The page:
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Our holdings include hundreds of glass and film negatives/transparencies that we've scanned ourselves; in addition, many other photos on this site were extracted from reference images (high-resolution tiffs) in the Library of Congress research archive. (To query the database click here.) They are adjusted, restored and reworked by your webmaster in accordance with his aesthetic sensibilities before being downsized and turned into the jpegs you see here. All of these images (including "derivative works") are protected by copyright laws of the United States and other jurisdictions and may not be sold, reproduced or otherwise used for commercial purposes without permission.

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[REV 25-NOV-2014]

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State-of-the-Art Facilities: 1941

State-of-the-Art Facilities: 1941

Minnesota, 1941. "Complete sanitary privy properly protected to prevent flies from spreading diseases. Concrete floor slab, riser stool and building are fabricated at central yard for environmental sanitation program." View full size. Medium format safety negative by Shipman for the Farm Security Administration.

On Shorpy:
Today's Top 5

San Diego vs. Minnesota # 2

I was visiting Tucson this past June and was seriously considering relocating there. During that brief visit, I came across two very large and creepy spiders: one was in my room and was promptly dispatched under a mound of bathroom spray while the other one - a startlingly massive, flesh-colored, jointed-legged eye-popper - was covered with a stray towel and stomped. That experience got me to thinking about black widow spiders, which I'd seen in San Diego and also on a previous Tucson visit. I began wondering about the incidence of spider bites and started doing some googlin'. What I discovered surprised and alarmed me. Most reported cases of black widow spider bites in the American Southwest from the late 1800s through the early 1900s were contracted by men using outhouses. All the bites were on their genitals. It makes you wonder why nobody installed hinged seats that could be lifted and checked under. I'm thinking that Minnesota is looking pretty good from where I'm sitting right now.

Sears was best

Grandpa always used the Sears Roebuck catalogue. He said the Monkey Ward ones were too slick to do any good. He was right too.

The Outhouse

I cannot begin to tell you how I HATE outhouses. I grew up with them since I spent time with my grandparents. I especially hated them during the night, especially hot weather, when the wasps made nests there. It's hell to have to go and worry about being stung several times in the process. I was 16 when grandpa finally put the toilet in the house. God, what rejoicing there was! And I ain't lyin'. You never heard such whoopin' and hollerin' from a bunch of girls! (I had lots of cousins).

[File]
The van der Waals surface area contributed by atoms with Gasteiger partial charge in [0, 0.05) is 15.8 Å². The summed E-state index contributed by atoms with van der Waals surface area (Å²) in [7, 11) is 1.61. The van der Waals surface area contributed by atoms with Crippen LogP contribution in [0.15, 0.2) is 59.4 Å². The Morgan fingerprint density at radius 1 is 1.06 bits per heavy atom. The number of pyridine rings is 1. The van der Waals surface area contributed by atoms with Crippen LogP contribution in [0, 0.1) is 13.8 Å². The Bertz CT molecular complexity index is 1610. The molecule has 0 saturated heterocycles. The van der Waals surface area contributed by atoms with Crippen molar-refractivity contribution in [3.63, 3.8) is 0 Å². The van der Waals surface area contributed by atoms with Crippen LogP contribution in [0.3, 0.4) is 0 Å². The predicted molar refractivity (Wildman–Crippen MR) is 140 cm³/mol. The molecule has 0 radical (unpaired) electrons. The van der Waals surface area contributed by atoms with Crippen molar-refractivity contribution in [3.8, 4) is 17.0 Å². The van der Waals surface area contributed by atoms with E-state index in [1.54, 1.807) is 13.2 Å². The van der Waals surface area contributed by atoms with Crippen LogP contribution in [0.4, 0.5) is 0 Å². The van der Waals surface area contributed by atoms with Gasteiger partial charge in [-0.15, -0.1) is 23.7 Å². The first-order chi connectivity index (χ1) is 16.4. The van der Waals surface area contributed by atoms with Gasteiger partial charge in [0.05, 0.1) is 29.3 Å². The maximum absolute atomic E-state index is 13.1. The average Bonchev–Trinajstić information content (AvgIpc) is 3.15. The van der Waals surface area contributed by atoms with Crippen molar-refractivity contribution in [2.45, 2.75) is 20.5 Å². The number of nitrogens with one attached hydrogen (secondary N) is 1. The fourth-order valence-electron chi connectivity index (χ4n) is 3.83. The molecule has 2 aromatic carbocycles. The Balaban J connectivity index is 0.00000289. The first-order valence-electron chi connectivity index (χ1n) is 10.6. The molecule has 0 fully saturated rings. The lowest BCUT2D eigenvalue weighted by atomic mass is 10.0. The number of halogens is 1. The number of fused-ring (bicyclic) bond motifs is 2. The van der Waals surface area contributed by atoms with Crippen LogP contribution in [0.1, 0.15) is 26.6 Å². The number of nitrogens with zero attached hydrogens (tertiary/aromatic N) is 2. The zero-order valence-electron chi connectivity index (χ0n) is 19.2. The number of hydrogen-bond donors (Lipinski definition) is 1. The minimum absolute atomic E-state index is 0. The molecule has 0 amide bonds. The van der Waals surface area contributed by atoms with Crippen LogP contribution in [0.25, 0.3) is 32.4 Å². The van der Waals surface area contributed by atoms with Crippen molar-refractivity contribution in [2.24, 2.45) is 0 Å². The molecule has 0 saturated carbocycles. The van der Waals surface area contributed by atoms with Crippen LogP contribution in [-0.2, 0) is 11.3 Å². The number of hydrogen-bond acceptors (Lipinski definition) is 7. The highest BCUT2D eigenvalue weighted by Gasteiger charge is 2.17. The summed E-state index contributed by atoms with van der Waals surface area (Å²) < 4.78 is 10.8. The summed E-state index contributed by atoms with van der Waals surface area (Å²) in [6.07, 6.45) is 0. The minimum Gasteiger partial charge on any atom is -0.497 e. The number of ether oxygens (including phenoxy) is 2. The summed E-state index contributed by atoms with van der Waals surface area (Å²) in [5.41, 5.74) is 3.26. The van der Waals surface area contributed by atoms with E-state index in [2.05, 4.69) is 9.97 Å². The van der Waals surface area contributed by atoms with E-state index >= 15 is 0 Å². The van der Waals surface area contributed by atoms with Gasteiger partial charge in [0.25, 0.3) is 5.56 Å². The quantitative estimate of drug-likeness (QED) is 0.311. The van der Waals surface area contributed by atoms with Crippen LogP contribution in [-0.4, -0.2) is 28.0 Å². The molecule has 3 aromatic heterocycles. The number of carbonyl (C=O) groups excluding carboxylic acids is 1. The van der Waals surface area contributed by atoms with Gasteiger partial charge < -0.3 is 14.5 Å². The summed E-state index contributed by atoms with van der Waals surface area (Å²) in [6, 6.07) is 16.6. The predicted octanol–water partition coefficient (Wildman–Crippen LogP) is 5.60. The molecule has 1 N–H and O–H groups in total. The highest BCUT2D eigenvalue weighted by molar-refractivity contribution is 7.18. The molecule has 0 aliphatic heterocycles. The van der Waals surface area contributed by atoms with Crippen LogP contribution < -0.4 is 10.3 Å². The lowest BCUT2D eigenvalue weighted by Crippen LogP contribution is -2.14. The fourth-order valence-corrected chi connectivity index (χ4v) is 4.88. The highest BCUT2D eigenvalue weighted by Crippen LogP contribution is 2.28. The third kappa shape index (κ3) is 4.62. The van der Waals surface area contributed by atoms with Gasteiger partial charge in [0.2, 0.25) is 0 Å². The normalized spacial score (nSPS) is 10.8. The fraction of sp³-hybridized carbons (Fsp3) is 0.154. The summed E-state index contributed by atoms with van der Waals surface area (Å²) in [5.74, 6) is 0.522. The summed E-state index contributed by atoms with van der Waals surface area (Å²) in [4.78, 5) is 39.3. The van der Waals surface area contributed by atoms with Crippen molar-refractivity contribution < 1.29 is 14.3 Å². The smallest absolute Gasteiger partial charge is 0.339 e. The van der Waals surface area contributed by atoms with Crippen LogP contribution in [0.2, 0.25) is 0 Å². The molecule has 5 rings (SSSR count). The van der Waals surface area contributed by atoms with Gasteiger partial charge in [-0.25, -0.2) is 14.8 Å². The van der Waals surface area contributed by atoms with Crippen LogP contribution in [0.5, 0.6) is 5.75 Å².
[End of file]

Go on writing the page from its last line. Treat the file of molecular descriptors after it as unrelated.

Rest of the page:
San Diego vs. Minnesota

So, on January 18, as one sits reading one's Sears Catalog and minding one's own business while performing one's business, does one want to be doing so while it is 77 degrees (oops, just went up to 78) or minus 19?

Not to mention, it is never "fly season" in San Diego, unless you are a Blue Angel.

Well, this picture cements it. I'm staying. Just when I was on the verge of returning to Minnesota where the hardy stock thrives, this picture comes along and upends the privy, so to speak.

Our farm toilet until 1972

No nostalgia here just crude sanitation ... and we used sears catalogues for paper to boot!

A subject we can all relate to

Yes, a lot of thought has gone into this outhouse, verily a modern design. But the TP in the picture is probably closer to what we in the modern day refer to as fine-grain sandpaper, or perhaps burlap. In which case I'd prefer last year's Sears.

The stink in the modern porta-potties is wholly different, though. They all smell of perfumed antiseptics, ie. evil - at least the vintage version smells honest!

TP or not TP

Indeed, that must have been a pretty fancy/rich outhouse to have TP!

I remember my grandfather telling me that when he was growing up on the farm, the outhouse was pretty far from the house and they did not have TP... they would cut strips from the evening paper or expired mail order catalogues...

Apparently only "rich" families had TP and the really rich ones even had a small oil heater in the outhouse!

I really like the design of this outhouse with the cesspool vent tube coming up behind the seat and venting on the sides, and I assume there is probably screening in the vents to stop the flies. It's a really fancy design!


Observe the toilet paper, has it really not changed at all?


Ewww ... Perhaps I'm being priggish, but why not just keep the lid closed all the time?


Funny how nothing has changed since the first outhouses. They still look the same, still feel the same, and I bet they still smell the same! I had to use one in minus-25 temps at my friend's log cabin 3 weeks ago, brrrr!

SHORPY HISTORICAL PHOTO ARCHIVE | History in HD is a vintage photo archive featuring thousands of high-definition images from the 1850s to 1960s. (Available as fine-art prints from the Shorpy Archive.) The site is named after Shorpy Higginbotham, a teenage coal miner who lived 100 years ago.

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